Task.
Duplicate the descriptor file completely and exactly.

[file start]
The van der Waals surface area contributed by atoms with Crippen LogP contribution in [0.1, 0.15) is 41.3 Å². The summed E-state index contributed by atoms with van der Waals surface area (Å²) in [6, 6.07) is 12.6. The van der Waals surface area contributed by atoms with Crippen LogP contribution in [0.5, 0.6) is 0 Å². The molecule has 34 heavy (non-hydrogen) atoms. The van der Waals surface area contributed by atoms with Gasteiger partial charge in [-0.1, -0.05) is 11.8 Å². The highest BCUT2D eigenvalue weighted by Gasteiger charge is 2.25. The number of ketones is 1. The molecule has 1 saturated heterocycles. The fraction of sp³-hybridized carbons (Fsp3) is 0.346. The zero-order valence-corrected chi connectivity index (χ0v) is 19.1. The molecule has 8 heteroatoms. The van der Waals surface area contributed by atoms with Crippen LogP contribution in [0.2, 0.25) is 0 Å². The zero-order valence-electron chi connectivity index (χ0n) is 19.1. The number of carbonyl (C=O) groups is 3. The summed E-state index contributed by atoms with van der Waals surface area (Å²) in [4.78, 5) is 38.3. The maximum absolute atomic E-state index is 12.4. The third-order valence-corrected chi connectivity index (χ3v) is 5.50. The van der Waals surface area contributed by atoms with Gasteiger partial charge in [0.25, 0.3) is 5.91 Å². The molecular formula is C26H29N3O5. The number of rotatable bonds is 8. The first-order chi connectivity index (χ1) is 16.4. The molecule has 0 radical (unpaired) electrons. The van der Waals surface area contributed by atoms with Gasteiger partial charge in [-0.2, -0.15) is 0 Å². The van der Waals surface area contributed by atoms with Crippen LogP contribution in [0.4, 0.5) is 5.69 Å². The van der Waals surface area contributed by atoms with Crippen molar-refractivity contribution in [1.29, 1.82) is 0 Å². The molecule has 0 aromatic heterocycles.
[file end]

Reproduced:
The van der Waals surface area contributed by atoms with Crippen LogP contribution in [0.1, 0.15) is 41.3 Å². The summed E-state index contributed by atoms with van der Waals surface area (Å²) in [6, 6.07) is 12.6. The van der Waals surface area contributed by atoms with Crippen LogP contribution in [0.5, 0.6) is 0 Å². The molecule has 34 heavy (non-hydrogen) atoms. The van der Waals surface area contributed by atoms with Gasteiger partial charge in [-0.1, -0.05) is 11.8 Å². The highest BCUT2D eigenvalue weighted by Gasteiger charge is 2.25. The number of ketones is 1. The molecule has 1 saturated heterocycles. The fraction of sp³-hybridized carbons (Fsp3) is 0.346. The zero-order valence-corrected chi connectivity index (χ0v) is 19.1. The molecule has 8 heteroatoms. The van der Waals surface area contributed by atoms with Crippen LogP contribution in [0.2, 0.25) is 0 Å². The zero-order valence-electron chi connectivity index (χ0n) is 19.1. The number of carbonyl (C=O) groups is 3. The summed E-state index contributed by atoms with van der Waals surface area (Å²) in [4.78, 5) is 38.3. The maximum absolute atomic E-state index is 12.4. The third-order valence-corrected chi connectivity index (χ3v) is 5.50. The van der Waals surface area contributed by atoms with Gasteiger partial charge in [0.25, 0.3) is 5.91 Å². The molecular formula is C26H29N3O5. The number of rotatable bonds is 8. The first-order chi connectivity index (χ1) is 16.4. The molecule has 0 radical (unpaired) electrons. The van der Waals surface area contributed by atoms with Gasteiger partial charge in [-0.2, -0.15) is 0 Å². The van der Waals surface area contributed by atoms with Crippen LogP contribution in [0.4, 0.5) is 5.69 Å². The van der Waals surface area contributed by atoms with Crippen molar-refractivity contribution in [1.29, 1.82) is 0 Å². The molecule has 0 aromatic heterocycles.